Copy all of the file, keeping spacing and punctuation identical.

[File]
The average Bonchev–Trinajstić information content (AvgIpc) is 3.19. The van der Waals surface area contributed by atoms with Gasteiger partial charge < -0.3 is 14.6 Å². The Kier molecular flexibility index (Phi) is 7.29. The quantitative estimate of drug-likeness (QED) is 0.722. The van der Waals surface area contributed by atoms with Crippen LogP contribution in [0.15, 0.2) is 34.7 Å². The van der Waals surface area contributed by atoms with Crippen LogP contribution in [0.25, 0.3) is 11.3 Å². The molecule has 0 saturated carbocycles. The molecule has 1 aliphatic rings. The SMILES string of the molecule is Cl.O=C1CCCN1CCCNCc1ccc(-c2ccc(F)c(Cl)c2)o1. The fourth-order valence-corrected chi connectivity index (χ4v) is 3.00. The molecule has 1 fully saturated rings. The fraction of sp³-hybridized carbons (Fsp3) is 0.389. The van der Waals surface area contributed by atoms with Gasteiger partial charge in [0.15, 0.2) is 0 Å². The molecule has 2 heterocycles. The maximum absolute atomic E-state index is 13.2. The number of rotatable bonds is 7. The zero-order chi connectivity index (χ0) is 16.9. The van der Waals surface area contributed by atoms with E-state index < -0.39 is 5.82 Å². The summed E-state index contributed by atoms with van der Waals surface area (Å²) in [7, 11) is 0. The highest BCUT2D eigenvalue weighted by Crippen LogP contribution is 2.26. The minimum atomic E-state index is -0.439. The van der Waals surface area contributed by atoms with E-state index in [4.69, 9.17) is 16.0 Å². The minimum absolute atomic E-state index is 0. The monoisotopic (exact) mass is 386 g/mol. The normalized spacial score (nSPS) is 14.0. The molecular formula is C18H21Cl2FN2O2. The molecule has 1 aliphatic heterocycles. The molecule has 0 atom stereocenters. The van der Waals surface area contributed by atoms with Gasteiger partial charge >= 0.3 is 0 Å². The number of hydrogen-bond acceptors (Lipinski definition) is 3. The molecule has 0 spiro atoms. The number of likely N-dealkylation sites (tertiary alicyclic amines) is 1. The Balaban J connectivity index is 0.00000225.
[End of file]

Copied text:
The average Bonchev–Trinajstić information content (AvgIpc) is 3.19. The van der Waals surface area contributed by atoms with Gasteiger partial charge < -0.3 is 14.6 Å². The Kier molecular flexibility index (Phi) is 7.29. The quantitative estimate of drug-likeness (QED) is 0.722. The van der Waals surface area contributed by atoms with Crippen LogP contribution in [0.15, 0.2) is 34.7 Å². The van der Waals surface area contributed by atoms with Crippen LogP contribution in [0.25, 0.3) is 11.3 Å². The molecule has 0 saturated carbocycles. The molecule has 1 aliphatic rings. The SMILES string of the molecule is Cl.O=C1CCCN1CCCNCc1ccc(-c2ccc(F)c(Cl)c2)o1. The fourth-order valence-corrected chi connectivity index (χ4v) is 3.00. The molecule has 1 fully saturated rings. The fraction of sp³-hybridized carbons (Fsp3) is 0.389. The van der Waals surface area contributed by atoms with Gasteiger partial charge in [0.15, 0.2) is 0 Å². The molecule has 2 heterocycles. The maximum absolute atomic E-state index is 13.2. The number of rotatable bonds is 7. The zero-order chi connectivity index (χ0) is 16.9. The van der Waals surface area contributed by atoms with E-state index < -0.39 is 5.82 Å². The summed E-state index contributed by atoms with van der Waals surface area (Å²) in [7, 11) is 0. The highest BCUT2D eigenvalue weighted by Crippen LogP contribution is 2.26. The minimum atomic E-state index is -0.439. The van der Waals surface area contributed by atoms with E-state index in [4.69, 9.17) is 16.0 Å². The minimum absolute atomic E-state index is 0. The monoisotopic (exact) mass is 386 g/mol. The normalized spacial score (nSPS) is 14.0. The molecular formula is C18H21Cl2FN2O2. The molecule has 1 aliphatic heterocycles. The molecule has 0 atom stereocenters. The van der Waals surface area contributed by atoms with Gasteiger partial charge >= 0.3 is 0 Å². The number of hydrogen-bond acceptors (Lipinski definition) is 3. The molecule has 0 spiro atoms. The number of likely N-dealkylation sites (tertiary alicyclic amines) is 1. The Balaban J connectivity index is 0.00000225.